A Californian based biomedical research company Bexson Biomedical, who last year announced they had developed a wearable ketamine delivery system, have now said that they intend to repurpose the device to include psychedelic substances such as LSD, DMT and MDMA.
Co-founders Jeffery Becker and Greg Peterson wanted to do something to help tackle the US opioid crisis, which resulted in their development of the ketamine pump device that works along the same principles as an insulin pump.
The device delivers a subcutaneous ketamine injection, where a short needle is used to inject a drug into the top layer of fat between the skin and the muscle, usually in the stomach area. The rationale for this delivery method, and for developing the device in the first place was because, “..a new delivery system is needed to address the limitations of current ketamine preparations to allow control over dosing and reduced need for monitoring”.
“We are actively developing our psychedelic formulations and would like to have them in humans in 2022,” Greg Peterson said. “We’ve got some work to do beforehand, but that would be our target.”
Using the same dosing principles for psychedelic substances, the developers envisage users being able to use the device to administer an amount of a psychedelic substance such as DMT that has been personally tailored to themselves. However, human trials are still ongoing, and there will need to be more trials before these devices are available for doctors to use on their patients, so don’t expect to see them being used recreationally any time soon.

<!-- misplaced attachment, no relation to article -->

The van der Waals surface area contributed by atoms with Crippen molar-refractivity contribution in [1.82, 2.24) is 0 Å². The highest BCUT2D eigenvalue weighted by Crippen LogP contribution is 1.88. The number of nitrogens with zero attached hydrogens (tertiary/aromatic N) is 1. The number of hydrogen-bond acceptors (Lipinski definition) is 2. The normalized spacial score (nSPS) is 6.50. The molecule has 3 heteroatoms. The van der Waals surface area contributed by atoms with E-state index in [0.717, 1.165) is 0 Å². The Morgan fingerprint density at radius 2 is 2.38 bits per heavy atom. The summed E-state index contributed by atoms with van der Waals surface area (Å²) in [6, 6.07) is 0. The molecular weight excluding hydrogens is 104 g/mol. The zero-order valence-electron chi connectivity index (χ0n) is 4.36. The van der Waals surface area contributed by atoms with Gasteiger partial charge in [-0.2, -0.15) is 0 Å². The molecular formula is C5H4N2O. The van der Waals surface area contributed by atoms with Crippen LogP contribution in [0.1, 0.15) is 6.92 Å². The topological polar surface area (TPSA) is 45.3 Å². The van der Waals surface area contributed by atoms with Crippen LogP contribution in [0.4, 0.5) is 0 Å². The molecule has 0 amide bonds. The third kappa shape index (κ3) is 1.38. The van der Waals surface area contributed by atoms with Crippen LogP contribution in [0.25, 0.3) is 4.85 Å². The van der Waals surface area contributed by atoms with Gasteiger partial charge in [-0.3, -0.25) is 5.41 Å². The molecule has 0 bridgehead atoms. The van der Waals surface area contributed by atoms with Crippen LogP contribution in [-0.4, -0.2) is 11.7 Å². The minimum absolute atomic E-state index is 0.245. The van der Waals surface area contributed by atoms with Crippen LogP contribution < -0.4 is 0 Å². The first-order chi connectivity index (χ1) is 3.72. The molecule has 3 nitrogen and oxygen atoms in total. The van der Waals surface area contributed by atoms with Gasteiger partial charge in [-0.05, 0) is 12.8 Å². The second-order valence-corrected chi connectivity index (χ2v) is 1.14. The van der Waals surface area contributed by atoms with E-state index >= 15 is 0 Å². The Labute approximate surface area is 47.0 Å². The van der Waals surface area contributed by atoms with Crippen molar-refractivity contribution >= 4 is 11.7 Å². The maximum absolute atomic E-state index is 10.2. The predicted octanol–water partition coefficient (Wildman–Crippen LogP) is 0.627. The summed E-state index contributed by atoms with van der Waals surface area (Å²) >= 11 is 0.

“When you swallow a bolus [single] dose of something that doesn’t come on for an hour it’s very hard to get the dose right, and people’s liver enzymes are so variable that you can get 300 percent differences out of a given dose,” explained Becker. He used an example of how one person could be overwhelmed after a single pill of ecstasy, while another might take three identical pills to feel anything at all. “Why does that happen? A lot of it is liver enzyme stuff, and that doesn’t play well in a medical office.”
The device has been designed to have an adjustable pump that allows the user to control the amount of whichever substance they are using, be that MDMA, LSD, DMT or even mescaline.
“We realized that what we had done was to hack the problems that are associated with a whole host of other molecules, and a whole bunch of other possible repurposing projects came into our awareness,” Becker said.
“We really see [this method of delivery] as substantially increasing the safety and also probably increasing consistency, so that patients can prepare for an event, go in, and it’s going to happen; they know they’re going to get into the space, and it’s not going to be a guessing game about ‘do I drink one cup of this brew or two cups?’ Our goals are to be much more in control of the dosing,” Becker added. “The pump is programmable, so when we’re looking at a different molecule like a psychedelic, where you’re really wanting to get a blood level that’s going to get it into the brain, it’s really just a matter of changing the programming in the pump.”